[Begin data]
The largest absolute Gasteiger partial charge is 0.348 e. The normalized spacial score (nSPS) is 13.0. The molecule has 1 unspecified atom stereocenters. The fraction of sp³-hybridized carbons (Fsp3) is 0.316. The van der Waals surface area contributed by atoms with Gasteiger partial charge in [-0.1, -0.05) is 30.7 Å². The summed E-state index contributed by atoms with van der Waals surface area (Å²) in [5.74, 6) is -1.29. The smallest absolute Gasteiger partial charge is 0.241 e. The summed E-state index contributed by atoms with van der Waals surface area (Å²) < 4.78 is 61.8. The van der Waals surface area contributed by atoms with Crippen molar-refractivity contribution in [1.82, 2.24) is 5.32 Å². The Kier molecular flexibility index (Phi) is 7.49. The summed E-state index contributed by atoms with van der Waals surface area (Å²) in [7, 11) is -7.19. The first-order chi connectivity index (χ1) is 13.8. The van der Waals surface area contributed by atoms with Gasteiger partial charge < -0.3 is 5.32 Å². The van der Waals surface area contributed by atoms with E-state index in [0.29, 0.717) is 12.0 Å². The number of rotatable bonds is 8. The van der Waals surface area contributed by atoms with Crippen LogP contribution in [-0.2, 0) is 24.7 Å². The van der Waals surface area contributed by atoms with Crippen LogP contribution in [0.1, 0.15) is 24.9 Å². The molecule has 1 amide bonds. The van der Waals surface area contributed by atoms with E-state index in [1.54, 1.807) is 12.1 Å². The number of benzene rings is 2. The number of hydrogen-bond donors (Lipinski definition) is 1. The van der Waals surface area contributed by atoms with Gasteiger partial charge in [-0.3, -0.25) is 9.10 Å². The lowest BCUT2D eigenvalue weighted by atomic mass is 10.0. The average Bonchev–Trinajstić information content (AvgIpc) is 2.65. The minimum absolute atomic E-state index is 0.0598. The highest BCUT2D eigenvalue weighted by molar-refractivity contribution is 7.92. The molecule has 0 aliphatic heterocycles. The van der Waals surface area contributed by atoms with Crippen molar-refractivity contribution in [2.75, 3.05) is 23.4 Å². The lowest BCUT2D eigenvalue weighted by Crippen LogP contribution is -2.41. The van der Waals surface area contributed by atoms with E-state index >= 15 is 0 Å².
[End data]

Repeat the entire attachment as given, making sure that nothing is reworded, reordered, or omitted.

The largest absolute Gasteiger partial charge is 0.348 e. The normalized spacial score (nSPS) is 13.0. The molecule has 1 unspecified atom stereocenters. The fraction of sp³-hybridized carbons (Fsp3) is 0.316. The van der Waals surface area contributed by atoms with Gasteiger partial charge in [-0.1, -0.05) is 30.7 Å². The summed E-state index contributed by atoms with van der Waals surface area (Å²) in [5.74, 6) is -1.29. The smallest absolute Gasteiger partial charge is 0.241 e. The summed E-state index contributed by atoms with van der Waals surface area (Å²) < 4.78 is 61.8. The van der Waals surface area contributed by atoms with Crippen molar-refractivity contribution in [1.82, 2.24) is 5.32 Å². The Kier molecular flexibility index (Phi) is 7.49. The summed E-state index contributed by atoms with van der Waals surface area (Å²) in [7, 11) is -7.19. The first-order chi connectivity index (χ1) is 13.8. The van der Waals surface area contributed by atoms with Gasteiger partial charge < -0.3 is 5.32 Å². The van der Waals surface area contributed by atoms with E-state index in [0.29, 0.717) is 12.0 Å². The number of rotatable bonds is 8. The van der Waals surface area contributed by atoms with Crippen LogP contribution in [-0.2, 0) is 24.7 Å². The van der Waals surface area contributed by atoms with Crippen LogP contribution in [0.1, 0.15) is 24.9 Å². The molecule has 1 amide bonds. The van der Waals surface area contributed by atoms with E-state index in [1.54, 1.807) is 12.1 Å². The number of benzene rings is 2. The number of hydrogen-bond donors (Lipinski definition) is 1. The van der Waals surface area contributed by atoms with Gasteiger partial charge in [-0.3, -0.25) is 9.10 Å². The lowest BCUT2D eigenvalue weighted by atomic mass is 10.0. The average Bonchev–Trinajstić information content (AvgIpc) is 2.65. The minimum absolute atomic E-state index is 0.0598. The highest BCUT2D eigenvalue weighted by molar-refractivity contribution is 7.92. The molecule has 0 aliphatic heterocycles. The van der Waals surface area contributed by atoms with Crippen molar-refractivity contribution in [2.75, 3.05) is 23.4 Å². The lowest BCUT2D eigenvalue weighted by Crippen LogP contribution is -2.41. The van der Waals surface area contributed by atoms with E-state index >= 15 is 0 Å².